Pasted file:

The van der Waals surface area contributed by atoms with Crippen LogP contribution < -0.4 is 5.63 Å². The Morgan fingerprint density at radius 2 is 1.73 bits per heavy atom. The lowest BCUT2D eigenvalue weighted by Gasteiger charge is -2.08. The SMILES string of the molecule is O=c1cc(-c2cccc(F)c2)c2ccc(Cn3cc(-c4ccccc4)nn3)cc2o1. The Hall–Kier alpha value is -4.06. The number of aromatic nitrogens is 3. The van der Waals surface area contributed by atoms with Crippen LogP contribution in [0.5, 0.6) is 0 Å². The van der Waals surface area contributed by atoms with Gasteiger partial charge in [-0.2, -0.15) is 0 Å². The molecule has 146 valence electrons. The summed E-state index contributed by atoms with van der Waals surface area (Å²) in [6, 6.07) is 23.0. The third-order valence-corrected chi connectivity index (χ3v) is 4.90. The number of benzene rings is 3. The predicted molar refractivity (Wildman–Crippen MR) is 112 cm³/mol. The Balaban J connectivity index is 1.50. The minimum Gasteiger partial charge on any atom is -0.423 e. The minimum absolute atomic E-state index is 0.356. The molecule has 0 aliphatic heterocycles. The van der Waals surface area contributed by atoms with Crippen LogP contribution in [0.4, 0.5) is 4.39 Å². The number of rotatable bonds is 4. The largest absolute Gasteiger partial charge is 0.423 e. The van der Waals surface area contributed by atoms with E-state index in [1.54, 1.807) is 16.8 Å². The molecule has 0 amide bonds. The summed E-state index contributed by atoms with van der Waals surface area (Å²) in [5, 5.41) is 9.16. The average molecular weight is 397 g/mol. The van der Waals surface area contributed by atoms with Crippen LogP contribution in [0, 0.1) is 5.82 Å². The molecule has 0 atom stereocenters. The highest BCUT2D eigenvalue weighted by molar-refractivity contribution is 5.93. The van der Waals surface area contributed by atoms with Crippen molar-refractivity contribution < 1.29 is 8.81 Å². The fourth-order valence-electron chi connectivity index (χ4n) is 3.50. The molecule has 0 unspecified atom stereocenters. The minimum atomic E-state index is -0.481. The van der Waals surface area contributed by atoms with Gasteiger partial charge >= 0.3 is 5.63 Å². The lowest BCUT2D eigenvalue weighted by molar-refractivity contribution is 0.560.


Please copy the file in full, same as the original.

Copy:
The van der Waals surface area contributed by atoms with Crippen LogP contribution < -0.4 is 5.63 Å². The Morgan fingerprint density at radius 2 is 1.73 bits per heavy atom. The lowest BCUT2D eigenvalue weighted by Gasteiger charge is -2.08. The SMILES string of the molecule is O=c1cc(-c2cccc(F)c2)c2ccc(Cn3cc(-c4ccccc4)nn3)cc2o1. The Hall–Kier alpha value is -4.06. The number of aromatic nitrogens is 3. The van der Waals surface area contributed by atoms with Crippen LogP contribution in [0.5, 0.6) is 0 Å². The van der Waals surface area contributed by atoms with Gasteiger partial charge in [-0.2, -0.15) is 0 Å². The molecule has 146 valence electrons. The summed E-state index contributed by atoms with van der Waals surface area (Å²) in [6, 6.07) is 23.0. The third-order valence-corrected chi connectivity index (χ3v) is 4.90. The number of benzene rings is 3. The predicted molar refractivity (Wildman–Crippen MR) is 112 cm³/mol. The Balaban J connectivity index is 1.50. The minimum Gasteiger partial charge on any atom is -0.423 e. The minimum absolute atomic E-state index is 0.356. The molecule has 0 aliphatic heterocycles. The van der Waals surface area contributed by atoms with Crippen LogP contribution in [0.4, 0.5) is 4.39 Å². The number of rotatable bonds is 4. The largest absolute Gasteiger partial charge is 0.423 e. The van der Waals surface area contributed by atoms with E-state index in [1.54, 1.807) is 16.8 Å². The molecule has 0 amide bonds. The summed E-state index contributed by atoms with van der Waals surface area (Å²) in [5, 5.41) is 9.16. The average molecular weight is 397 g/mol. The van der Waals surface area contributed by atoms with Crippen LogP contribution in [0, 0.1) is 5.82 Å². The molecule has 0 atom stereocenters. The highest BCUT2D eigenvalue weighted by molar-refractivity contribution is 5.93. The van der Waals surface area contributed by atoms with Crippen molar-refractivity contribution < 1.29 is 8.81 Å². The fourth-order valence-electron chi connectivity index (χ4n) is 3.50. The molecule has 0 unspecified atom stereocenters. The minimum atomic E-state index is -0.481. The van der Waals surface area contributed by atoms with Gasteiger partial charge >= 0.3 is 5.63 Å². The lowest BCUT2D eigenvalue weighted by molar-refractivity contribution is 0.560.